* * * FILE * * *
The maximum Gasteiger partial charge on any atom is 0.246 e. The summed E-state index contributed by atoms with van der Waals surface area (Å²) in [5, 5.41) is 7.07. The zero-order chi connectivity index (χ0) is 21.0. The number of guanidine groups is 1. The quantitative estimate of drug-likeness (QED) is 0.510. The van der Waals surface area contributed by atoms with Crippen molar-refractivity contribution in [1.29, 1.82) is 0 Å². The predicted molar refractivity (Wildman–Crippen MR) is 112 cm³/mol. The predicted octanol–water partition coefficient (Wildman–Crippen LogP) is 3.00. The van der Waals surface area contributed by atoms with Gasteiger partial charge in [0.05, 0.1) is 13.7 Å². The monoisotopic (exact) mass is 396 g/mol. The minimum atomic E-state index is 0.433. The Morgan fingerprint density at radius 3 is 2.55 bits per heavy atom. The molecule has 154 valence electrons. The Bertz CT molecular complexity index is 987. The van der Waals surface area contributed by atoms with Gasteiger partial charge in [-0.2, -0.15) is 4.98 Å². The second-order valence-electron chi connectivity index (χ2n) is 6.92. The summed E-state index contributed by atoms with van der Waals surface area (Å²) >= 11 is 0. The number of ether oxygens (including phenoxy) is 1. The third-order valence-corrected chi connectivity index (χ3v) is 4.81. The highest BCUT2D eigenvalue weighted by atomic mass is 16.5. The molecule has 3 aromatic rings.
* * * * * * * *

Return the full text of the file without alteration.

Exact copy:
The maximum Gasteiger partial charge on any atom is 0.246 e. The summed E-state index contributed by atoms with van der Waals surface area (Å²) in [5, 5.41) is 7.07. The zero-order chi connectivity index (χ0) is 21.0. The number of guanidine groups is 1. The quantitative estimate of drug-likeness (QED) is 0.510. The van der Waals surface area contributed by atoms with Crippen molar-refractivity contribution in [1.29, 1.82) is 0 Å². The predicted molar refractivity (Wildman–Crippen MR) is 112 cm³/mol. The predicted octanol–water partition coefficient (Wildman–Crippen LogP) is 3.00. The van der Waals surface area contributed by atoms with Gasteiger partial charge in [0.05, 0.1) is 13.7 Å². The monoisotopic (exact) mass is 396 g/mol. The minimum atomic E-state index is 0.433. The Morgan fingerprint density at radius 3 is 2.55 bits per heavy atom. The molecule has 154 valence electrons. The Bertz CT molecular complexity index is 987. The van der Waals surface area contributed by atoms with Gasteiger partial charge in [-0.2, -0.15) is 4.98 Å². The second-order valence-electron chi connectivity index (χ2n) is 6.92. The summed E-state index contributed by atoms with van der Waals surface area (Å²) >= 11 is 0. The number of ether oxygens (including phenoxy) is 1. The third-order valence-corrected chi connectivity index (χ3v) is 4.81. The highest BCUT2D eigenvalue weighted by atomic mass is 16.5. The molecule has 3 aromatic rings.